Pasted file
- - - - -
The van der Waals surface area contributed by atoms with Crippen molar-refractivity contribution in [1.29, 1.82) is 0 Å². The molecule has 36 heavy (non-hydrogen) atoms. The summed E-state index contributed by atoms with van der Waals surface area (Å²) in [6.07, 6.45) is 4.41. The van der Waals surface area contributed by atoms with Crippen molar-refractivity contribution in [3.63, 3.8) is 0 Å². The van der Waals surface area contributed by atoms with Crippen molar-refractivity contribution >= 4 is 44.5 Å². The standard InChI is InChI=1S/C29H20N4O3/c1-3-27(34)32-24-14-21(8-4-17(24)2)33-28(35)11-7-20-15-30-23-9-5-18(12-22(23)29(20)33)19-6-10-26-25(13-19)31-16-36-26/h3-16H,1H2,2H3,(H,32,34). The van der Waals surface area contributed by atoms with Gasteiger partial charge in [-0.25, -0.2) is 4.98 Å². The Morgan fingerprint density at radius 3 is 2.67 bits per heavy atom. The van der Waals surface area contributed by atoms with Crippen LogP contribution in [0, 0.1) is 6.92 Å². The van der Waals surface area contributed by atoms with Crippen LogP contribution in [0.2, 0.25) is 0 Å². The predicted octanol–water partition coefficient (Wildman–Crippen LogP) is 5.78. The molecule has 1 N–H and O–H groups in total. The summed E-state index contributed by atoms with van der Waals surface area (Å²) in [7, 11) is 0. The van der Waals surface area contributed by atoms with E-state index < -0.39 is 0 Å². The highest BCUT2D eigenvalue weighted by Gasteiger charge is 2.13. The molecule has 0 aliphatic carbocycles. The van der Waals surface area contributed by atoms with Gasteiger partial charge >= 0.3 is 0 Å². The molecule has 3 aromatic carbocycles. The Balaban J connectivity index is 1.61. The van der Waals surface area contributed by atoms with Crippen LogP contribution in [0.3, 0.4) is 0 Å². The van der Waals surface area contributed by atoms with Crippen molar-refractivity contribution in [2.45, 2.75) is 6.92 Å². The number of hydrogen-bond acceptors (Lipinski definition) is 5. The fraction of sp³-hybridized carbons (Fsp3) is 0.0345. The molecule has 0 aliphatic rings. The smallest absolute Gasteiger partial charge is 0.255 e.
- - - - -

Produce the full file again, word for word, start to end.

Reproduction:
The van der Waals surface area contributed by atoms with Crippen molar-refractivity contribution in [1.29, 1.82) is 0 Å². The molecule has 36 heavy (non-hydrogen) atoms. The summed E-state index contributed by atoms with van der Waals surface area (Å²) in [6.07, 6.45) is 4.41. The van der Waals surface area contributed by atoms with Crippen molar-refractivity contribution in [3.63, 3.8) is 0 Å². The van der Waals surface area contributed by atoms with Crippen molar-refractivity contribution >= 4 is 44.5 Å². The standard InChI is InChI=1S/C29H20N4O3/c1-3-27(34)32-24-14-21(8-4-17(24)2)33-28(35)11-7-20-15-30-23-9-5-18(12-22(23)29(20)33)19-6-10-26-25(13-19)31-16-36-26/h3-16H,1H2,2H3,(H,32,34). The van der Waals surface area contributed by atoms with Gasteiger partial charge in [-0.25, -0.2) is 4.98 Å². The Morgan fingerprint density at radius 3 is 2.67 bits per heavy atom. The van der Waals surface area contributed by atoms with Crippen LogP contribution in [0, 0.1) is 6.92 Å². The van der Waals surface area contributed by atoms with Crippen LogP contribution in [0.2, 0.25) is 0 Å². The predicted octanol–water partition coefficient (Wildman–Crippen LogP) is 5.78. The molecule has 1 N–H and O–H groups in total. The summed E-state index contributed by atoms with van der Waals surface area (Å²) in [7, 11) is 0. The van der Waals surface area contributed by atoms with E-state index < -0.39 is 0 Å². The highest BCUT2D eigenvalue weighted by Gasteiger charge is 2.13. The molecule has 0 aliphatic carbocycles. The van der Waals surface area contributed by atoms with Gasteiger partial charge >= 0.3 is 0 Å². The molecule has 3 aromatic carbocycles. The Balaban J connectivity index is 1.61. The van der Waals surface area contributed by atoms with Crippen LogP contribution in [0.3, 0.4) is 0 Å². The van der Waals surface area contributed by atoms with Crippen molar-refractivity contribution in [2.45, 2.75) is 6.92 Å². The number of hydrogen-bond acceptors (Lipinski definition) is 5. The fraction of sp³-hybridized carbons (Fsp3) is 0.0345. The molecule has 0 aliphatic rings. The smallest absolute Gasteiger partial charge is 0.255 e.